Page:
What have we won?
I heard the breaking news from my 21-year-old firefighter son, breezing in after a CalFire meeting: Osama Bin Laden was dead! Killed by US forces. I get the morale boost this brings to my country, and I would confess I’m glad he’s dead.
And what have we won? Is al-Qaida done? Can our troops come home from Afghanistan and Iraq? Can we finally empty Guantanamo? I’m going to predict that we won’t see much change in our deployments and foreign policy. Our involvement in other countries is to benefit corporate industries, not to liberate other oppressed peoples, (which may be a happy coincidence); not necessarily to spread democracy (which is always good!); and certainly not to catch and bring to justice those who have wronged this nation. (How many years has it been?)
We pay more than twice what any other nation pays for its military. The United States pays more for the military (notice I don’t say “defense” — that’s another letter ...) than the next 17 nations combined. Let’s bring our troops home, and get them working on a real solution to alternative energy production. That will be a true and lasting victory!
San Luis Obispo
I am appalled by your editorial decision-making on The Tribune’s front page of Monday, May 2. Your choice of banner headline verbiage and photo painted a sickening portrayal of Americans.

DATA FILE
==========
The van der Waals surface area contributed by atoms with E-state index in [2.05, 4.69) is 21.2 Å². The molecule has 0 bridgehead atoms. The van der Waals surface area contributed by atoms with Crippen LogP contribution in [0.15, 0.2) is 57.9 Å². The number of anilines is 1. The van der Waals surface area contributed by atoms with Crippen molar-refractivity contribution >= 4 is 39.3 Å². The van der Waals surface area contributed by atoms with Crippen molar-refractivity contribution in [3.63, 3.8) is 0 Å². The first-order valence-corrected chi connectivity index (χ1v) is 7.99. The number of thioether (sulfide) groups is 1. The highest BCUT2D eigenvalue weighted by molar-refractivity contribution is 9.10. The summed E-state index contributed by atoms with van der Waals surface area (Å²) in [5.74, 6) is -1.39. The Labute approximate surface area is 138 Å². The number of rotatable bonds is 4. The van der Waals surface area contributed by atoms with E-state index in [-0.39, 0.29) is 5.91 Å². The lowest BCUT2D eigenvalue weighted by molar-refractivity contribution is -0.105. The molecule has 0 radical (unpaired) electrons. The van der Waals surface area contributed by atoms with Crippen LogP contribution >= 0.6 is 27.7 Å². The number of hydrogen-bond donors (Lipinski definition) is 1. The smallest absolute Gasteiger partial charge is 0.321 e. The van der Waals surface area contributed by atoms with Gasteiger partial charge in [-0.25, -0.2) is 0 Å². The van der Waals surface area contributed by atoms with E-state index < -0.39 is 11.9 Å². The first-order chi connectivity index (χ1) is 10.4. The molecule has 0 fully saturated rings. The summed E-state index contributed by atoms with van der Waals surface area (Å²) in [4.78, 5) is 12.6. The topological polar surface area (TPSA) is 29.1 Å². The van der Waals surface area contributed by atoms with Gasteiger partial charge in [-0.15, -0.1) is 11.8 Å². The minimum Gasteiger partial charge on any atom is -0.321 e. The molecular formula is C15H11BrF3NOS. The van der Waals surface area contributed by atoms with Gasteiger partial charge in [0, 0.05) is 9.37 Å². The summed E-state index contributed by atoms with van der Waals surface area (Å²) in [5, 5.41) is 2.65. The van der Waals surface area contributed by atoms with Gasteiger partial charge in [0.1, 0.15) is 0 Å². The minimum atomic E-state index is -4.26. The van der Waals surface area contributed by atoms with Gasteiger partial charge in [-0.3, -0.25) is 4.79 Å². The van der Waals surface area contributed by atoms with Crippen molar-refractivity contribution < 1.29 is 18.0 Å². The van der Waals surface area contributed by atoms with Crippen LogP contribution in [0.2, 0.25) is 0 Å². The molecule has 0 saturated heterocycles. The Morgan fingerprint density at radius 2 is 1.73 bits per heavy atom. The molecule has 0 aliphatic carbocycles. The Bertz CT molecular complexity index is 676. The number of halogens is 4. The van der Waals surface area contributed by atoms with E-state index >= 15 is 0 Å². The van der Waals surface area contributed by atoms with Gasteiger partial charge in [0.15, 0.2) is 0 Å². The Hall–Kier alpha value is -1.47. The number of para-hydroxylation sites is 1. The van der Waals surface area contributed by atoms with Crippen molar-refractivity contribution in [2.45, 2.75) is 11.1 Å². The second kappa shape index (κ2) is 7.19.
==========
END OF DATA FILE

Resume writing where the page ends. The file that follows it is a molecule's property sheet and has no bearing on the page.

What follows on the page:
You allege in 90-point-sized, boldface type that our “Nation Celebrates Death of Bin Laden,” illustrating the claim with a photo of young adults cheering for the camera, the White House illuminated like a beacon in the background.
That front page is profoundly inflammatory and deeply insulting to the thoughtful people who populate this nation. The Tribune’s 90-point assertion that U.S. citizens are “celebrating” is not a report of fact; it’s a provocative word choice that aggravates a malignant international opinion of Americans.
As I went about my business on Monday and spoke with people in the community, not one soul was “jubilant,” a term used by AP reporters in that headline story. Instead, there was a collective, somber reflection on the extreme price many people have paid and the billions of dollars consumed by the War on Terrorism. Many Americans are aware that the death of Osama bin Laden does not signal victory in the extraordinarily complex reality of terrorist warfare.
What of reward?
To whom should the $27 million dollar reward be awarded? My opinion is that it should be divided among the military and CIA personnel who put their lives on the line to eliminate this menace.
Considering that similar past attempts failed and resulted in American lives lost (and families shattered), this one succeeded, and the personnel involved should be amply rewarded.
A decoration or medal is fine, and everyone knows they are heroes and patriots, but cash says it better.
After the Battle of Mogadishu in 1993, local celebrants dragged the dead bodies of U.S. servicemen through the streets. With Osama bin Laden’s death, the celebration continues.
San Luis Obispo
The number dialed in a state of emergency is 911.
“Mayday” is an emergency code word used internationally as a distress signal.
Osama bin Laden, you woke us up early one 9/11 in 2001, a day Americans will never forget.
Well, on this May day, in this year of 2011, we bid you a “Good night.”